Why watching ‘The Prestige’ is important…

In Section Two: Narrative writing, I have indicated that in order to understanding the idea of chronological sequencing, you do need to watch ‘The Prestige’, most students do not; so this year, I am forcing my hand due to the apparent disregard for the importance thereof and am presenting the following:

Only once you have actually watched the movie will you ever understand ”The fight” and why it is paramount to the poster as above and ‘The Prestige’. Magic is mere illusion, but science…well, watch the movie and figure it out. Do be sure to consider the very smart screen play writer who in a split frame bamboozled 80% of the audience watching this film – due to the very clever sequencing of this film…

There will a question related to this movie and it has to do with chronological sequencing…it does,of course, also has to do with Edison versus Tesla, who i am sure 90% of you are oblivious to…Personally for me its Tesla all the way…you figure out why…

Overcoming writer’s block…

I am going to use Amy’s question to me today on mail as a quick double fold lesson:

First lesson: Please use the blog to post questions: if you are thinking it – chances are others are also thinking it. There are no such things as silly questions (for me) in English ever. I want to know everything.

Amy’s question was as follows, which is in effect  leads to the second lesson:

Hi Bronwyn,

I’m working on the narrative.
I just have a question, as I suddenly have writer’s block 😦
How can I incorporate the quote into my ‘story’?  I can quite easily write with the photo in mind, and try creating a story around that, but the quote throws me a bit!
And advice or suggestions that can maybe help or steer me in a direction?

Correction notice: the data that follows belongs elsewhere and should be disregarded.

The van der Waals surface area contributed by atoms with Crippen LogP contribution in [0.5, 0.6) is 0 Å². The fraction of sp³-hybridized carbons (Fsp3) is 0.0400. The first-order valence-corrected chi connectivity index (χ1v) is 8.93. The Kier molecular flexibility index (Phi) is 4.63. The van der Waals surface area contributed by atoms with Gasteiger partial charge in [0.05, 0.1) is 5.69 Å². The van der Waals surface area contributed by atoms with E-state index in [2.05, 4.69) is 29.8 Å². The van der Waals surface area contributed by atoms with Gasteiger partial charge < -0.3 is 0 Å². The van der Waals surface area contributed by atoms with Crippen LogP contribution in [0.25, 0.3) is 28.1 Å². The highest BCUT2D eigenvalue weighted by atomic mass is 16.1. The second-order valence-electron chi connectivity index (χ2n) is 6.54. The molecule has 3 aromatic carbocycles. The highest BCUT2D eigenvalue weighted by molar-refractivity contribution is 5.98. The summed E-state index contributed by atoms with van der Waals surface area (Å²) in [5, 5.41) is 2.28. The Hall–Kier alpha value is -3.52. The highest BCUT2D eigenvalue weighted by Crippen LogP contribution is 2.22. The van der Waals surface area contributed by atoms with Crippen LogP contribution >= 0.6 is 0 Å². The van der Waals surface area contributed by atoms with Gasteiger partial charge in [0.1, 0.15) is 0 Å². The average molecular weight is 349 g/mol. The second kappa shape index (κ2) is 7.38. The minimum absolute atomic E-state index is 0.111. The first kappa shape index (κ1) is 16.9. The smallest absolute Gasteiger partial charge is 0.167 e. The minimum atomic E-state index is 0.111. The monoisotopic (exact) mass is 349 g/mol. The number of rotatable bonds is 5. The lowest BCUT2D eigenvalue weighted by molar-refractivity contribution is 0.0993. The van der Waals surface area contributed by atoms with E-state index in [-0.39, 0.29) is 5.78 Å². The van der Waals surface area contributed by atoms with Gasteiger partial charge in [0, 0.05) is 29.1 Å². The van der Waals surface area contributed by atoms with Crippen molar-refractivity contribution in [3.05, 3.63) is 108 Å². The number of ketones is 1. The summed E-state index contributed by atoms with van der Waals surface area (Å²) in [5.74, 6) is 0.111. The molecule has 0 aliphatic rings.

I’ve decided to write in a WW1 situation! 🙂

Thanks!
Amy

 On a Skype lesson today with another Aimee, (who is only following the blog) – we discussed this very statement as per Amy T’s mail. Although I wanted to see whether you (plural – all of you) could actually interpret what is required – I will none-the-less assist:

At AS level, we step up a level – in fact we don’t step – we take a massive leap, if you mistime your footing you plunge to your death. Of course, I mean this metaphorically, but my point is thus: Cambridge expects that you can ‘’see’’ and interpret the clues within a writing question. So, if you look at the quote and the picture, what are the clues?

Let’s determine what we know from the requirement, without a picture or quote:

You know: this is a Narrative Style – this is a Narrative writing piece. Now, what do you remember with regard narrative, very basically? A) Plot b) character c) setting d) narrative viewpoint

So, whereto from here?

Take a closer look at a-d; which points are central to the picture and quote?

a)character/s and b) narrative viewpoint

Ahhh, so I can see character in the pic and Wilde speaks of a man (singular or plural it makes no difference) which  means you MUST under all circumstances make characters central to the story

Now you ask yourself: Do I remember what to incorporate as aspects of characterisation:

1) Physical characteristics (cool, I have a pic for that)

2) Actions and behaviours (I need to think about that and use my imagination as the picture is static) and

3) Thoughts – characters think – they have internal thoughts (which create a tone and tell me more about the characters mind) and perhaps some utterances to or from a second or third character to gain further insight into the characters

So, now I know: this is a character narrative and NOT a setting piece (a setting piece would involve descriptive writing and that is not what is required here – Thus, lesson two – always determine – Character versus Setting narrative – it will make the difference between an A symbol and writing off style which equals: ungraded.

The second aspect that can be considered is narrative perspective or viewpoint – are you are going to write as though you are the main character – first person ‘’I’’ narrative – or third person – ‘’he/she’’ narrative?It makes no difference for the sake of this piece. If it were me, however, I’d probably stick to Wilde’s use of you (plural) and write from third person, to create congruency between quote and picture.